CILT UK Approved Centre, Learning Partner Number: 4017547

Counter Surveillance Driving

Hijacking Gangs Focus on Trucks

A special investigation has learned that criminals are shunning bank and cash van robberies and looking for a slice of the £1bn a year trade in hijacked lorries and trailers.

While some “amateurs” simply slash open the canvas sides of lorries to see what they can find, most jobs are carried out by highly-organised gangs with links to drugs, guns and people trafficking.

They pose as government vehicle inspectors or even police officers and know exactly how many miles truckers can drive from the docks before EU regulations force them to pull over.

They know which companies put the top-end goods when they pack the trailers and have inside men who highlight the best gear to steal.

They also have a line of fences across the country ready to shift the loot, most of which is stolen to order and in recent months £1m of cigarettes and aircraft wing parts worth £170,000 were stolen from Birkenhead docks.

An underworld source told a tabloid newspaper: “With the cash vans now, it’s not worth the risk for most people, so you’ve got people who are used to making tens of thousands off a single job looking for a substitute and this is quick and easy.

“The serious boys do one every couple of days. They know the patterns, the routes, the lay-bys the drivers use, everything.”

Det Con Andy Round, from the national intelligence unit on truck thefts and hijackings Truckpol, said: “Historically and currently organised gangs from Merseyside are responsible for freight crime all over the UK.

“There are gangs making a significant living from this – one good haul for them will earn them what it would take an average person five years to make legitimately.”

“They are highly-organised. Some even have their own forklift trucks and wagons to get the stolen goods out quicker.”

The average cost to the economy for every freight crime is £25,000 – that includes the lost goods, the loss to the economy and the insurance costs – and for the gangs pulling a job off, it is low-risk and high-reward.

This year, the authorities have dealt with more than 3,000 thefts and lorry hijackings, already up on the 2,423 reported throughout 2007.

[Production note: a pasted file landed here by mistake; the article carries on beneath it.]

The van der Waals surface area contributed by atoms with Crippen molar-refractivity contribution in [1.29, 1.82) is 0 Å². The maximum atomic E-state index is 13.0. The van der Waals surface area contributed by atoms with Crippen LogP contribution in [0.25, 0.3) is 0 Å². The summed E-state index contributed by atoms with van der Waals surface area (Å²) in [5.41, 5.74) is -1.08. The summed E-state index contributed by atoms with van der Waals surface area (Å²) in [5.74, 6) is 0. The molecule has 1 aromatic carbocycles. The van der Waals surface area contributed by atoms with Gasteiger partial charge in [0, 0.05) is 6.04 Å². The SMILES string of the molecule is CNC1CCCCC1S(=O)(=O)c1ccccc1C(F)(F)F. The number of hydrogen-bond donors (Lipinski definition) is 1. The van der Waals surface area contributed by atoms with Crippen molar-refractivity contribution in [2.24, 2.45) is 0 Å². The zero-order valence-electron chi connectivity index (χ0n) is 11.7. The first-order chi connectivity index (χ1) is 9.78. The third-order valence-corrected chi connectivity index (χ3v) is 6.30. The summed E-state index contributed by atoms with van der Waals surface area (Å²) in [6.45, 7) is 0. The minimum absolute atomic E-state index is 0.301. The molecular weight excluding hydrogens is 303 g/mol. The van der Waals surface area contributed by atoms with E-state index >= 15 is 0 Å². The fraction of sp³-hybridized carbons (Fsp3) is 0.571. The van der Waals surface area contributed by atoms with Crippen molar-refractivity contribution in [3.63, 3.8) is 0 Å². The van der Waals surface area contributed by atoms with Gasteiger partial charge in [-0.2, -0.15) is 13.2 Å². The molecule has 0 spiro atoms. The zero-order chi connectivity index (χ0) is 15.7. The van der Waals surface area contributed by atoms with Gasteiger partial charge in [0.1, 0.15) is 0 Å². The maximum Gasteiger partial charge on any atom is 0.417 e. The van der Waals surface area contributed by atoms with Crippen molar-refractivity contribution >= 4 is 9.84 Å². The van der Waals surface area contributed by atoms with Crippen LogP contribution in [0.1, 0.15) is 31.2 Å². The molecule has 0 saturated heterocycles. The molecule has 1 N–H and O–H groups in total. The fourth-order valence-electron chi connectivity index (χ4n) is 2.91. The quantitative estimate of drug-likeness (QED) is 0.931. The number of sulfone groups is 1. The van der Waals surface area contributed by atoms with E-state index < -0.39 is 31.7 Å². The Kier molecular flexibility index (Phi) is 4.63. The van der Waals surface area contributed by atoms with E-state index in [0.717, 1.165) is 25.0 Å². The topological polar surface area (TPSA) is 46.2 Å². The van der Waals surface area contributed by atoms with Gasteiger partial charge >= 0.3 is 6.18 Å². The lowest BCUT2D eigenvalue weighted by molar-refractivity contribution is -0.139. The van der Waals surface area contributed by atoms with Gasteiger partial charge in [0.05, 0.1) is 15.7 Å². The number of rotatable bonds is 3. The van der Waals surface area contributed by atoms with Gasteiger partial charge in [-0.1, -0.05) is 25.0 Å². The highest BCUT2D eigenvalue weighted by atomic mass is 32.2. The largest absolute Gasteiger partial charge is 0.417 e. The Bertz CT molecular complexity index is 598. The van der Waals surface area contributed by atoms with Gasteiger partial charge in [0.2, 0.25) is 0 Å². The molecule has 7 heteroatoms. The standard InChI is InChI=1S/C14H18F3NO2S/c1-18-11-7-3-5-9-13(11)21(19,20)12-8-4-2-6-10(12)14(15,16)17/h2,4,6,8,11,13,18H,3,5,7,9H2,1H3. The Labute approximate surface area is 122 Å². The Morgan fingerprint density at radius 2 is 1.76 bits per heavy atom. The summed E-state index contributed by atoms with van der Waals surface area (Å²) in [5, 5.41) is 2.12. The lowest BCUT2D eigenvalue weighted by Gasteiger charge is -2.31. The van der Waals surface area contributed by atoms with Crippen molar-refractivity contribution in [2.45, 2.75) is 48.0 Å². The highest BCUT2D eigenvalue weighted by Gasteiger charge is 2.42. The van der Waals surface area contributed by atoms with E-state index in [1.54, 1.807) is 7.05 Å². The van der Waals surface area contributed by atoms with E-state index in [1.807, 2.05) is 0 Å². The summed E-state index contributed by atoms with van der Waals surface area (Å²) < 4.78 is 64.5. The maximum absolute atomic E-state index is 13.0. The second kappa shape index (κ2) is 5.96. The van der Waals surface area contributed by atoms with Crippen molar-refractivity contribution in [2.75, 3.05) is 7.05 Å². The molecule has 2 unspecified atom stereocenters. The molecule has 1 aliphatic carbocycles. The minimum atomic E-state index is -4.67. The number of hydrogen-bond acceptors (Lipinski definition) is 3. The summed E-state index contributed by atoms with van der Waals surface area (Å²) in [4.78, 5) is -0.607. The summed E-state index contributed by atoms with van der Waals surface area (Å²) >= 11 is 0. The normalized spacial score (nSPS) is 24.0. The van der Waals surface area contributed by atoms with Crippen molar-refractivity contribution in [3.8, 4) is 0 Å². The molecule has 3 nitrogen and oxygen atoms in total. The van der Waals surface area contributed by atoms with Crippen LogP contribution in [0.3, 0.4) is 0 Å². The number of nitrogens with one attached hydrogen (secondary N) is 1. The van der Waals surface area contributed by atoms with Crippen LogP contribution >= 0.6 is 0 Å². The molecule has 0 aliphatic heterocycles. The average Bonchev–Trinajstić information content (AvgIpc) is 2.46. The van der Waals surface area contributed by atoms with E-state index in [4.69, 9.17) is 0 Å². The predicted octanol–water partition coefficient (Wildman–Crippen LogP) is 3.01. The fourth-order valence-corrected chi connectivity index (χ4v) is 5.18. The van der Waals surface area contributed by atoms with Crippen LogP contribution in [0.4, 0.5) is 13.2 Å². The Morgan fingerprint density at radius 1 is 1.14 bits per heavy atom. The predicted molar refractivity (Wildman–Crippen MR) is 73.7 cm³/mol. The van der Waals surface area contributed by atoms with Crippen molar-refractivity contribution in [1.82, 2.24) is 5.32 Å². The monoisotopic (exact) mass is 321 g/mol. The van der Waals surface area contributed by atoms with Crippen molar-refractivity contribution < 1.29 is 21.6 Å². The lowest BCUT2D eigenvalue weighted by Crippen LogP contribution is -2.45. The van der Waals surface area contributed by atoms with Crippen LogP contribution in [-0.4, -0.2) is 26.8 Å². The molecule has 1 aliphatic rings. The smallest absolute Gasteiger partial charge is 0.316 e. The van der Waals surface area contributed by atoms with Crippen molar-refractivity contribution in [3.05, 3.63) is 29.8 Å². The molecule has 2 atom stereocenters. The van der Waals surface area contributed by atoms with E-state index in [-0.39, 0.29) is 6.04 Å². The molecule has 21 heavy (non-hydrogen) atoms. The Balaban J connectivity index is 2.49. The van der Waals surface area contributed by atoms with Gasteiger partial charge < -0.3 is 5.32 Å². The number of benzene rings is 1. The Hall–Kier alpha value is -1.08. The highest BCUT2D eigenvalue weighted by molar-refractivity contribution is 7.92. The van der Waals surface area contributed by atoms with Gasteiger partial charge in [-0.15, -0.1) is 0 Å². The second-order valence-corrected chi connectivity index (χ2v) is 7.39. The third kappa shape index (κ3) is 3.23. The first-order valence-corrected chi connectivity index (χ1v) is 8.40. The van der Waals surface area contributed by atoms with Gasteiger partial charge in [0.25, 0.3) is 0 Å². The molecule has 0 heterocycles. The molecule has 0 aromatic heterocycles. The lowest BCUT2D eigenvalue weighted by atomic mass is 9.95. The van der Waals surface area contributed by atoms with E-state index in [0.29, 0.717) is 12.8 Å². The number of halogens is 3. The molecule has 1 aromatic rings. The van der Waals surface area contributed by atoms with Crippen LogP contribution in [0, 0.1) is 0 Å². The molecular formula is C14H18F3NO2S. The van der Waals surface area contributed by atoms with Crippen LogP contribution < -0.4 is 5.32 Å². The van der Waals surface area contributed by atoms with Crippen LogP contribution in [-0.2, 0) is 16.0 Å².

High Value/High Risk Counter Surveillance Driver Training

Having worked with a number of high value and high risk load carriers (including technology, tobacco, alcohol) whilst in the police service, we can now offer a surveillance identification and counter measures course designed specifically for the road transport sector.

The course has been developed by our training team of ex-police officers utilising over 60 years of policing and police driving instructor experience and will enable your drivers to:

  • Recognise the surveillance threat
  • Develop a planning and briefing strategy
  • Be proficient in mobile surveillance/counter surveillance methods
  • Recognise surveillance teams
  • Recognise bogus police/officials and develop counter measures
  • Be proficient in overt and covert anti-surveillance
  • Develop counter surveillance routes
  • Be aware of the benefits of technical surveillance including satellite vehicle tracking
  • Take part in realistic practical scenarios

If you feel your road transport operation might be vulnerable, particularly on the run up to the festive period, you need to act now.  Contact Steve to discuss your company’s specific requirements.

Bogus Police Officers

Difficult to pull off, but if done well, probably the most effective way of stopping and/or diverting a driver to a secluded spot to steal the load. Police uniform is available via the internet to buy, as are blue flashing lights BUT there are ways of detecting bogus police officers BEFORE stopping or diverting your driver and losing your load, by following a simple procedure, agreed by the police nationally – Contact us for more information on detecting and dealing with bogus police officers.

Bogus DVSA Officials

It’s not difficult for crooks to pass themselves off as a VOSA (DVSA) official using commercially available hi-viz jackets and amber light bars. Recently, VOSA have suffered the theft of a large amount of genuine uniform and fully liveried vehicles. So long as your drivers follow a simple set of rules, it is possible to ELIMINATE this risk totally – Contact us for more information on detecting and dealing with bogus DVSA officials


Fake Security Guards

Probably the oldest trick in the book, but one that works as well now as it always has. All the crooks need to do is dress smart in a white shirt with black tie and a hi viz jacket – and not forgetting the most important part of this deception, a CLIPBOARD. The bogus guard will position themselves close to the target premises and flag down trucks on their approach, directing them to a parking area nearby to wait their turn to be unloaded – BUT by whom? – Contact us for more information on detecting and dealing with bogus security guards

Don't stop for this police car because it isn't a real police vehicle, nor is the chap below, a genuine security guard
DVSA uniforms are very easily replicated, particularly if you want to resemble a Vehicle Examiner!
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